Tuesday, May 13, 2014

Cowardice in the academy

We are well along in "disinvitation season," during which universities appease protesters by pressuring controversial speakers to withdraw. This year's embarrassments began with Brandeis withdrawing its invitation to Ayaan Hirsi Ali. Brandeis students and faculty objected to Ms. Ali, who, having been mutilated as a girl by a Muslim in the name of Islam, and repeatedly threatened with death by Muslims in the name of Islam, has been found to have made "statements that are critical of Islam." Then Condoleezza Rice, quite possibly the most historically consequential African-American woman of her generation, if not of all time, declined to speak at Rutgers after its students and faculty accused her of war crimes.

Just when we were about to believe that the pressure groups were focused on women of African descent who are to the right of Jane Fonda, Robert J. Birgeneau, former chancellor of the University of California, Berkeley, "backed out of speaking at Haverford College’s commencement scheduled for Sunday, following concerns expressed by Haverford students and several professors over his leadership during a 2011 incident when UC police used force on students protesting college costs." Actually, Chancellor Birgeneau's sin was doing his job, which was to prevent the Occupy people from disrupting the actual mission of the university. Hayakawa nods.

Finally, International Monetary Fund chief Christine Lagarde is out at Smith College, apparently because students and faculty signed a petition "objecting to the policies of the IMF."

The title of this post is "Cowardice in the academy," which is manifest, but who in these cases are the cowards? The administration of Brandeis, the only one of the universities actually to withdraw its invitation in public, was certainly afraid of something. The question is only whether the object of its fear was the disapproval of politically correct faculty and students, or the prospect of violent retaliation by Islamic terrorists. Both seem plausible, and we suspect both factored in to Brandeis' thinking when Ms. Ali, who is definitely not a coward, refused to let Brandeis off the hook by withdrawing on her own.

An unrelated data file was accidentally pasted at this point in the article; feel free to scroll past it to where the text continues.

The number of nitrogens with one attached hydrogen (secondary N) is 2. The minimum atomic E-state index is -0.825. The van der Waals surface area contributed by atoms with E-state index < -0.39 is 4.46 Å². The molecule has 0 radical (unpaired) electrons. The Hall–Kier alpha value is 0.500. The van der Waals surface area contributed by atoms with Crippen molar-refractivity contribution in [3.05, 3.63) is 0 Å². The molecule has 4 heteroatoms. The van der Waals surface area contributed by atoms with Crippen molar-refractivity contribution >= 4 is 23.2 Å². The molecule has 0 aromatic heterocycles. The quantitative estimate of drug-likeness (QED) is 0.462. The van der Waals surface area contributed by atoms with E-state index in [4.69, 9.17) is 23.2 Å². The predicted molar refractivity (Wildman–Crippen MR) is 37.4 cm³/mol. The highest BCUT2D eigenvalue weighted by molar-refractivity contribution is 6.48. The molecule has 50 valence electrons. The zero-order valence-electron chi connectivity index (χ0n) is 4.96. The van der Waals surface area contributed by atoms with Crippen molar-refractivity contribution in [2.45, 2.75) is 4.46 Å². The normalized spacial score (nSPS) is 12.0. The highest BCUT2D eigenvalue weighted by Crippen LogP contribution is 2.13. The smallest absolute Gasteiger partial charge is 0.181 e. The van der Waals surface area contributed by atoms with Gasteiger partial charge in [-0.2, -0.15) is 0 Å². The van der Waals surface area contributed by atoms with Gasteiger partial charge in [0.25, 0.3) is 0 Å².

In the other cases, the public claim is that Rice, Birgeneau, and Lagarde all withdrew because of protests, not because Rutgers, Haverford, and Smith "disinvited" them. One might conclude that the three speakers are the cowards in the play. After all, it is they who pulled the plug. But more likely these speakers withdrew because they simply do not want to be bothered. Unlike Ali, they are not activists, and are no longer trying to gain publicity for a cause or a policy objective. They are impressively successful people in their own right, and do not need to spend a spring morning getting heckled and accused of criminality, especially by the very people they have been invited to celebrate.

No, the real cowards in these situations are the students and faculty who cannot stand to have their sensibilities ruffled, even on the slight chance that they might benefit from listening to somebody who has accomplished far more than the vast majority of the petitioners and protesters can ever hope to do. They would rather score cheap points and a little publicity in "solidarity" with Berkeley student demonstrators, 2012 edition. (Is there anything more banal than "student demonstrators" at Berkeley? Well, maybe a French general strike, but there you have it.)

Anyway, the question now presents: Who in her right mind would entertain an invitation to speak at the commencement of an elite American university? Only somebody who has never made an actually consequential decision, as Rice, Birgeneau, and Lagarde all have done. That leaves the job of inspiring the future leaders of our country to the most anodyne gum-flappers in the chattering class, a result that elevates professional talkers over the leaders and executives who actually drive change.

How can that possibly be good news for our posterity?


Tubby said...

I would like to see Ayaan Hirsi Ali on Twitter holding one of those banal "get our girls back" sign except hers would read, "Any Questions?"

"The Hammer" said...

These are good examples of Stalinist tactics at work. Disrupt, shout, shut everything down, gum up the works and make everything so chaotic and dysfunctional people will beg for "order". That's why you can't give these people an inch. I am quite sure there are faculty members and students, most likely the majority, who disagree strongly with the cowardice of these decisions but are afraid to speak up. Which brings me to the most important tactic of Stalinists, intimidation.

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